Alistair Cockburn:

I’ve had to be part of and lead collaborative work sessions. People remark on the strong feeling of collaboration during those meetings, and the speed at which we get results. Other skilled facilitators manage the same. People ask us how we achieve these effects and whether it can be learned. With this article, I hope to show how we achieve these results, and that they can be learned. […]

In the end, three dominant categories of actions appeared. They are:

  • Lift others
  • Increase safety
  • Make progress

Minor categories also showed up:

  • Add energy
  • Build personal relationships
  • Create an identity

I am at best an amateur facilitator so this will be a handy checklist / self-retrospective-list for me. My biggest problem is dealing with what Sam Kaner calls “the groan zone“—the place where progress seems stalled and the group can either move through it or (more likely) fall back. At that moment, a whole bunch of people and ideas are in unstable equilibrium. What I’m not so good at is keeping the strongest personality in the group from tipping the equilibrium to a solution that meshes best with their personality. (Sometimes I’m that person.) Since, as Mencken said, “There is always an easy solution to every human problem—neat, plausible, and wrong,” it’s important to hold the balance.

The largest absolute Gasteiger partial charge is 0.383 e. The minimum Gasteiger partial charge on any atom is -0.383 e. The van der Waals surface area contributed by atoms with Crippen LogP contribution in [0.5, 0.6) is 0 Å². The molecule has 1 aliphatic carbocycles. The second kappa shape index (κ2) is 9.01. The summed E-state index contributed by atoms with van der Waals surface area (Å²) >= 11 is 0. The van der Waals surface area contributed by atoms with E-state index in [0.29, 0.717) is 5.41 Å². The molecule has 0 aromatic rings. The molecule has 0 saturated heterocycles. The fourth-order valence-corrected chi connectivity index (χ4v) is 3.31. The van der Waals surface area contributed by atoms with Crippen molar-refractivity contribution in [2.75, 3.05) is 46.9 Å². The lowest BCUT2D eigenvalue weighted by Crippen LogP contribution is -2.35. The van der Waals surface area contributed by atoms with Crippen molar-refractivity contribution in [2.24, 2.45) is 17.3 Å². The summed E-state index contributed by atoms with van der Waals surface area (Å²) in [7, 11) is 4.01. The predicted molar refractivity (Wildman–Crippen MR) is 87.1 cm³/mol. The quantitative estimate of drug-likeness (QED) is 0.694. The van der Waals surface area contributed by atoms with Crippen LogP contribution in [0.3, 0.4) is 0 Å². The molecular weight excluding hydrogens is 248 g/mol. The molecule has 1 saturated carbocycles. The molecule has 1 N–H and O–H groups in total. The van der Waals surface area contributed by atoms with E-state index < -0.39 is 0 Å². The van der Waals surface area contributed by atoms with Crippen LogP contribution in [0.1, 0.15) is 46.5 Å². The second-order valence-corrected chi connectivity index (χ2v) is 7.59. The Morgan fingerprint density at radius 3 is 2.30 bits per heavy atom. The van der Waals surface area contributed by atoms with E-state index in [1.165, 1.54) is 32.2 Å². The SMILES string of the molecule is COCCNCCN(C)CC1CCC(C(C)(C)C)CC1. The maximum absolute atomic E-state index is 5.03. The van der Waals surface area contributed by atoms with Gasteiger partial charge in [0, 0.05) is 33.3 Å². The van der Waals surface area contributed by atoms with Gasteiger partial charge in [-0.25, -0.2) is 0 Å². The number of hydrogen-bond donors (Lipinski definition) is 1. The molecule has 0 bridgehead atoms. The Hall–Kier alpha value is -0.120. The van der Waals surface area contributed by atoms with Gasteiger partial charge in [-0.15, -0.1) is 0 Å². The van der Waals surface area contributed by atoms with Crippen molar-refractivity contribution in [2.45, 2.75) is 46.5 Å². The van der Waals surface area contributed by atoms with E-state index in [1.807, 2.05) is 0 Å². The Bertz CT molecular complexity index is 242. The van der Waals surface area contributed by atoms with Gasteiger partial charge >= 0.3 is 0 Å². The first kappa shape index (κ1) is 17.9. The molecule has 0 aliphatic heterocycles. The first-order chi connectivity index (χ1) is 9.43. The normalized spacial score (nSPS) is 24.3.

That’s why I’m most comfortable with situations where we can agree to stop for now, go off and do an experiment that makes us know more. That’s not always possible—and, whenever it is, it requires convincing people to stay in the groan zone indefinitely.

Leave a Reply

You must be logged in to post a comment.